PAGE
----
Aaron Lemma

If you would have told Marie Nowak, the rectory chef at Old St.  Joseph’s (OSJ) in Philadelphia, that she would start a movement with eggshells and apple cores, she probably wouldn’t have believed you.

Marie cooks three meals a week for the priests serving at OSJ. In December of 2021, she started composting kitchen scraps from these meals.

Composting is when you take leftover bits of organic matter—like banana peels, that arugula you didn’t eat in time, or houseplant clippings—and place them in a designated waste bin. A composting company then collects this food waste, turns it into nutrient-rich topsoil, and returns it to you as organic fertilizer.

Composting not only makes healthier gardens—it also reduces greenhouse gas (GHG) emissions. When food waste enters a landfill, it rots ‘anaerobically,’ producing methane, a GHG that is 25 times more potent than CO2. So, reducing food waste in landfills can decrease your personal carbon footprint.

Marie continued composting on a small scale, encouraging rectory staff to add their lunch scraps to the bin. It eventually became community compost, as did the soil that came back.

It’s often hard to measure the impact individual actions like composting have on the environment. Luckily, Bill Stigliani, Professor Emeritus of Environmental Science at University of Northern Iowa and Chair of OSJ’s Creation Care Committee, has some experience.

With Bill’s leadership, the committee set out to measure Marie’s environmental impact. They determined that, in the 18 months since she began, Marie prevented 820 pounds of food waste from going to the landfill. In turn, she prevented more than 1,000 pounds of GHG emissions from entering the atmosphere. For her efforts, she secured 500 pounds of humus-rich topsoil for her parish and fellow parishioners.

OSJ’s composting story now has a sequel. Following Marie’s example, Bill’s committee worked with OSJ’s Faith, Food, and Friends program, which provides lunches and counselling services for homeless men and women who are welcomed as “guests.” Luncheon food wastes are now collected for composting. Along with the accrued environmental benefits, the guests view this effort as a source of pride, for they too, have become environmentalists.

Bill shared this story at EcoPhilly’s gathering at Villanova University last November. This annual event allows creation care ministries across the Archdiocese of Philadelphia to gather, share resources, and learn from each other.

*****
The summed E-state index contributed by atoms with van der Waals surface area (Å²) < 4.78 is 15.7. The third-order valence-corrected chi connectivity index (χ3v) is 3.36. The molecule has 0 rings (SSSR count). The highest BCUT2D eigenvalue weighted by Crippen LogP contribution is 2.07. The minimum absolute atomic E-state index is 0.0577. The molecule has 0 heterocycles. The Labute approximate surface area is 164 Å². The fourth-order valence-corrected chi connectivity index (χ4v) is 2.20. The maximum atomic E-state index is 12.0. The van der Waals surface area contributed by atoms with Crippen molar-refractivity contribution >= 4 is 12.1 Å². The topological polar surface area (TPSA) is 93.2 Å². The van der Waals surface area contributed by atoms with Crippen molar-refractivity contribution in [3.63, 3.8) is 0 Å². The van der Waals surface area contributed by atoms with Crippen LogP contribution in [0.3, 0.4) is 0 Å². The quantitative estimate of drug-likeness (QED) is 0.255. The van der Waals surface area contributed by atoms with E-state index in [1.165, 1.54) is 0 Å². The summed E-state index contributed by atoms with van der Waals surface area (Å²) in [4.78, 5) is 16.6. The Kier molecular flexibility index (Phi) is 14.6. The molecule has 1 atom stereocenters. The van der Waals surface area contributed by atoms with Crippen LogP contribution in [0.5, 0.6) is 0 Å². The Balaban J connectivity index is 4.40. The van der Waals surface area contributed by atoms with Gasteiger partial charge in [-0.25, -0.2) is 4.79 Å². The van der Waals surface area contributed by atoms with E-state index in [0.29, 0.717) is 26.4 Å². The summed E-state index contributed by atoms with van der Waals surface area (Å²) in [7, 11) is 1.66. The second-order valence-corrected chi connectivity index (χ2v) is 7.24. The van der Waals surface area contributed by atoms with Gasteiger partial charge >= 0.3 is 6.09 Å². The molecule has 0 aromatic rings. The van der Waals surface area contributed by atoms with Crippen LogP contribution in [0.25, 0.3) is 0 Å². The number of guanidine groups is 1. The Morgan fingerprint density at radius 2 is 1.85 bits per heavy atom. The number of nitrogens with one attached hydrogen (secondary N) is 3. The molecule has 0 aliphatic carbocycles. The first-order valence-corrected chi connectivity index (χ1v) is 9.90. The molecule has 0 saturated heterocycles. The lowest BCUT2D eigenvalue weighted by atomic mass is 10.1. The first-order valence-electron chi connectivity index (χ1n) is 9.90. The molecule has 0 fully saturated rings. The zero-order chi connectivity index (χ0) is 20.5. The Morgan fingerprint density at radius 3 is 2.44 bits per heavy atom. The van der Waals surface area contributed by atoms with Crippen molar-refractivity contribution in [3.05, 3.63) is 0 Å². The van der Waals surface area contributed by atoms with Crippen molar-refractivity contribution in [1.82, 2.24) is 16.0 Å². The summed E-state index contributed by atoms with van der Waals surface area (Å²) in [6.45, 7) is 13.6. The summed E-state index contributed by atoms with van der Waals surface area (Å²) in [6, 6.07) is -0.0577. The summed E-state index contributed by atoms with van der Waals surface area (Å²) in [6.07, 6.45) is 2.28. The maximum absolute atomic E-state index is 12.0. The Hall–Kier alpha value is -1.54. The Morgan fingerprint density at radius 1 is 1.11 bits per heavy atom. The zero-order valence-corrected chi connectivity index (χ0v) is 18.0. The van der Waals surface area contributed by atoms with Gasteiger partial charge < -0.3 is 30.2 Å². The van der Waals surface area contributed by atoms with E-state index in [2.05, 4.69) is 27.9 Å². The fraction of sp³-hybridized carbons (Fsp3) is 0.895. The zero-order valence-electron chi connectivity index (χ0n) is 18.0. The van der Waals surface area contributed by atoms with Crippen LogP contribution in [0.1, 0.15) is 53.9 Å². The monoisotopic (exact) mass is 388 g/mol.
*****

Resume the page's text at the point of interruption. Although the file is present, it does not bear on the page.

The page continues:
Mo Gillen, a parishioner at Our Mother of Good Counsel (OMGC) in Bryn Mawr, was paying close attention to Bill’s talk.

Mo left the conference inspired. When reflecting on her main takeaway, one word emerged: “Love.” As a member of OMGC’s Stewardship and Sustainability Committee, Mo had been working with her pastor, Fr. Joe Mostardi, on a stewardship prayer to be placed on the hymnal back covers in time for Advent. Love became the central theme of that prayer.

The committee’s next project was to follow OSJ’s lead and begin composting. They partnered with Mother Compost, a Main Line organization that streamlines the process. For a subscription, Mother Compost provides composting bins which fill throughout the week, then are picked up weekly, with topsoil available in the spring. Mother Compost also partners with other religious groups, including St. Raphaela Center in Havertown and Arrupe Hall, the Jesuit residence at Saint Joseph’s University.

The committee then sponsored an Earth Day event where they shared simple ways parishioners could help the environment, such as composting and supporting local, sustainable businesses, like SHIFT in Narberth.

Under Fr Joe’s leadership, parishioners are now used to seeing three bins at church functions—one for compost, one for recycling, and one for remaining trash. The parish has also switched to compostable plates and cups. Altar flowers are composted, too.

You may be wondering if an act as simple as composting can truly have an impact. Pope Francis’ new encyclical, Laudate Deum, addresses this concern:

“Let us realize, then, that even though [small acts do not] produce a notable effect from the quantitative standpoint, we are helping to bring about large processes of transformation rising from deep within society.” Encyclical Letter Laudate Deum (04 April 2023), 71.

Our Holy Father is encouraging us to think bigger than ourselves. Every step towards living in greater societal harmony and in loving awareness of creation is worth taking. From knowing where our food grows to where our trash goes – each small action transforms us into a culture more in love with God.

In doing our part, we are leaving behind a better world for future generations.

We hope your faith community will consider composting, and EcoPhilly is here to help. To learn more, visit our personal action checklist here. Please feel encouraged to contact us at  info@ecophilly.org to discuss starting your composting initiative.


Aaron Lemma is Outreach and Operations Manager at Water is Life Kenya, a nonprofit organization that brings clean water, opportunity, and hope to the Maasai people of Southern Kenya.